The Department of Homeland Security on Tuesday said it is adding Boston and New Orleans to its urban area radiological and nuclear detection and interdiction program, expanding the effort to 16 major metropolitan areas.

Under the Securing the Cities (STC) program, DHS provides funding to, and partners with, select major cities and urban areas to build capability to detect, identify, analyze, interdict and report illicit radiological and nuclear materials. In addition to help purchasing equipment, the STC program provides expertise, training and exercise support to integrate detection activities into routine operations.

The program is managed by the DHS Countering Weapons of Mass Destruction (CWMD) Office and is part of a defense-in-depth strategy to protect the U.S. from the use of dirty bombs and weapons of mass destruction.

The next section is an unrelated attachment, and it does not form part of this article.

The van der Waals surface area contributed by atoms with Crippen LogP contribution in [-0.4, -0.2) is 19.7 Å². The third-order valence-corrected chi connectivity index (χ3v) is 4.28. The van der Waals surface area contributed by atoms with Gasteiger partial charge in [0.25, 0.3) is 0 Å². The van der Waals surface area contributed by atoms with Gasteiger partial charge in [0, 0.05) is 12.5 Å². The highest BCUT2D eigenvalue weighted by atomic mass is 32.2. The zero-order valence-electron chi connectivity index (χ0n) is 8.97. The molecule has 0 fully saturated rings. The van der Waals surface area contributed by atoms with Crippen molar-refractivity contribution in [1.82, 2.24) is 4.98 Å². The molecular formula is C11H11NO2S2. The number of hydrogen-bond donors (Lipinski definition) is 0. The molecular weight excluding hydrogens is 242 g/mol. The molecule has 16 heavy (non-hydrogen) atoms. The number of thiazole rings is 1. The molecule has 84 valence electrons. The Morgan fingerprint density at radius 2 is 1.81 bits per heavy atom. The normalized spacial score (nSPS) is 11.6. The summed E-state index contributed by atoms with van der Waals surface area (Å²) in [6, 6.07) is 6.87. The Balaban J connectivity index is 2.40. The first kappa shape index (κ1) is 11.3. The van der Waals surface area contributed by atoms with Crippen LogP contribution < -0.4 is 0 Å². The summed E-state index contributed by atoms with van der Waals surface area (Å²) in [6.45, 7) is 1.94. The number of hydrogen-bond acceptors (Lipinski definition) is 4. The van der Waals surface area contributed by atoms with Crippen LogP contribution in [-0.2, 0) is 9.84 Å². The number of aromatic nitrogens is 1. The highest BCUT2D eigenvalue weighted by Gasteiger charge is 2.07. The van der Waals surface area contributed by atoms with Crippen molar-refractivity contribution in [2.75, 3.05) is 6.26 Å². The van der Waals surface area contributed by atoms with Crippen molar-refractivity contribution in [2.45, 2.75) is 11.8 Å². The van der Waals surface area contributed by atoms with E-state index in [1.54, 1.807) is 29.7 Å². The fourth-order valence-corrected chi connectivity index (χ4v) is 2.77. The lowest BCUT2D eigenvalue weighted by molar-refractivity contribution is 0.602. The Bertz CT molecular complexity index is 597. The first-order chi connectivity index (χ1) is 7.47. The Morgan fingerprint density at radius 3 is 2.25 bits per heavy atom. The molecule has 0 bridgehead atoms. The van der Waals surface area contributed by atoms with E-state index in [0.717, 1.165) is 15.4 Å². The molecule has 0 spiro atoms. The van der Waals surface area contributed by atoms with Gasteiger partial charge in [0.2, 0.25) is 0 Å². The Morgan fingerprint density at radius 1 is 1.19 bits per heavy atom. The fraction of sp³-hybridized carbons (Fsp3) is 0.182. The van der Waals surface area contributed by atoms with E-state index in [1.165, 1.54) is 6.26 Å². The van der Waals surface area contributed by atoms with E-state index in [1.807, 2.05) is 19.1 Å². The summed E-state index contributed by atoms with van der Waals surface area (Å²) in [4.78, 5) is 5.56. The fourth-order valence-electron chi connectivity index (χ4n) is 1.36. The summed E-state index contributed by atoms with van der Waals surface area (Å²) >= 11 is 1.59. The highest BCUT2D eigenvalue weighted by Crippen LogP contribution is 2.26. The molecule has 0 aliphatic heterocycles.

DHS is initially providing $2 million to both Boston and New Orleans to beginning planning and analysis. The department will award future grants to the cities and nearby areas to work with the CWMD Office and build capabilities.

The Biden administration is requesting $30.4 million for STC in fiscal year 2022, up from $24.6 million enacted by Congress in FY ’21, and plans to further expand the program.

“We are committed to working with state, local, tribal and territorial governments across the country to help them safeguard their communities,” Homeland Security Secretary Alejandro Mayorkas said in a statement. “The Securing the Cities program enables the department and our partners to focus on the threat of radiological and nuclear terrorism. We will continue to expand the Securing the Cities program in the coming years.”

In addition to Boston and New Orleans, other major cities and urban regions under STC include the New York City, Jersey City and Newark region, the Los Angeles and Long Beach region in Southern California, the National Capital Region around Washington, D.C., Houston, Chicago, Atlanta, Denver, Miami, Phoenix, San Francisco and Seattle.